A literature review was performed on articles retrieved through three interrelated searches outlined in Table 1. The literature was searched to find: 1) issues associated with the measurement of partnerships, 2) the salient attributes of IHSSP processes at the front-line staff level and the interrelated contextual factors of importance for measurement, and 3) tools to measure IHSSP functioning at the front-line service provider group level. It is important to note that the aim of search two did not include identification of literature for development of a predictive model with weighted criteria.

The search method was iterative starting with broad searches of online databases and the authors' personal libraries, selecting relevant articles, identifying the articles' main Mesh Headings, and repeating the electronic search using refined terms and, for selected articles, using the online ‘find similar’ reference feature. Hand searching reference sections of selected articles and electronic searches of leading authors were also conducted.

The thematic analysis [42] was guided by complexity theory, a contemporary form of systems theory. For example, complexity theory was used to guide the selection of attributes to be measured, cluster the attributes into themes and conceptualize the pattern of interrelationships within the context of an IHSSP as a complex adaptive system [43].

The literature obtained from search one was analyzed to identify the issues and gaps of partnership measurement. The literature from search two was analyzed to identify the salient attributes of IHSSP processes at the front-line staff level and the interrelated contextual components of the conceptual framework. Salient attributes were defined as the recurrent characteristics of the concept of IHSSP found within systematic reviews and concept analysis [44]. All articles were read several times by the principal investigator (GB) to identify and code the themes. Qualitative analysis software, NVivo 7, was used to facilitate interrogation, refine the coding structure and organize the thematic relationships. The process was repeated by a trained research assistant to ensure that consensus was achieved.

Tools to measure partnership functioning identified in search three were required to meet all of the following criteria to be considered for full review: a) the purpose of the instrument is to assess partnership processes at the level of the group, b) the tool has good theoretical concordance with our conceptualization i.e. the salient attributes and theory base, c) there is at least one published reliability and validity assessment, d) the instrument is suitable for self-report and, e) is currently available for use. The criteria were applied in ascending order and tools were rejected at the first failed criteria point. This process was necessary to ensure that the most robust and well-developed tools would be located and evaluated [45] and would fit with the chosen theoretical framework of complexity theory.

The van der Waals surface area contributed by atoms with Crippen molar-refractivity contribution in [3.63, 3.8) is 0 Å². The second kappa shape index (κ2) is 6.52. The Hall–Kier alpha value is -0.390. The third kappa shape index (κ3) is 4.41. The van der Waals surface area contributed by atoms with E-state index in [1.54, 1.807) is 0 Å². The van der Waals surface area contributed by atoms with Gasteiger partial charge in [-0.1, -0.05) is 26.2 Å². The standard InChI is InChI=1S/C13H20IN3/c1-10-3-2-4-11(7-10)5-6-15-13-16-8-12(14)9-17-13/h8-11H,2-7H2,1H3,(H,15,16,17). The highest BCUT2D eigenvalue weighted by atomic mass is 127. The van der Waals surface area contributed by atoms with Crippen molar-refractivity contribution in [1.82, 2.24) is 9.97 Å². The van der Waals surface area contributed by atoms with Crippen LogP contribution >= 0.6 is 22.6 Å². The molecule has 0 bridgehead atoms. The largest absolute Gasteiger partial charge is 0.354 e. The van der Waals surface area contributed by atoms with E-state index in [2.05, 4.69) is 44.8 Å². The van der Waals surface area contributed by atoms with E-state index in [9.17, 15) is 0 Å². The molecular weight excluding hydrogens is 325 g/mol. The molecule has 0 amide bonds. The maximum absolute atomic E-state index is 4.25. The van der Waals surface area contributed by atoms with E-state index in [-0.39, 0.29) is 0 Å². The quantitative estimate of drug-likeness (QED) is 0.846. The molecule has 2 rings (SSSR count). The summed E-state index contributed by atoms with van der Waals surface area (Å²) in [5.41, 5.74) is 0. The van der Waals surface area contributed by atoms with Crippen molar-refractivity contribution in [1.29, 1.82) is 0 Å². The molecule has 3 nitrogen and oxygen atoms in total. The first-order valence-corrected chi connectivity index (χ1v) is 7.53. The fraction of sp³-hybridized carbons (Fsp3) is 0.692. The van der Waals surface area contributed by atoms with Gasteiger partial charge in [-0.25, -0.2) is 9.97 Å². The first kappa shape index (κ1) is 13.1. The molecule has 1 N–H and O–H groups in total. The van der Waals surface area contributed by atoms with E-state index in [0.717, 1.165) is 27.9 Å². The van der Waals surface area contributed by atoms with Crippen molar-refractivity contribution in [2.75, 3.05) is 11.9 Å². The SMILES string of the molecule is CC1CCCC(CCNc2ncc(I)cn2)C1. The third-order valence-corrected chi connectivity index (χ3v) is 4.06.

Review of the selected instruments, guided by criteria identified by Streiner and Norman [45], included a description of the tool, the history of development, theoretical relevance, ease of use, reliability, and validity. Reliability included appraisal of test-retest and internal consistency and sensitivity. Assessments of validity included a review of face, content, construct, predictive, criterion, and discriminant validity.


The papers retrieved were from Canada, USA, UK, Europe and Australia.

Issues associated with the measurement of IHSSP

IHSSP measurement is complicated by the fact that there is no standard interpretation of the concept of partnerships [46]. Other challenges involve variations in form, content and change over time. Partnerships occur in numerous forms, vary in depth of involvement, number and diversity of members (including diverse views and agendas), and are established through a process of negotiation [41]. Even if the members remain constant their relationships can change over time [47]. Comparing the findings from partnership research is problematic due to the conceptual variation, the variety of research methods used and the tendency of disciplines to work within their respective research paradigms and theoretical perspectives with little crossover or mutual recognition (evidenced through lack of cross-discipline citations) [46, 4850]. Additionally, different stakeholders may attach different weights to success criteria [5153]. The diverse views associated with partnerships and their measurement has added breadth to the field but a consensus view of partnerships has not yet emerged.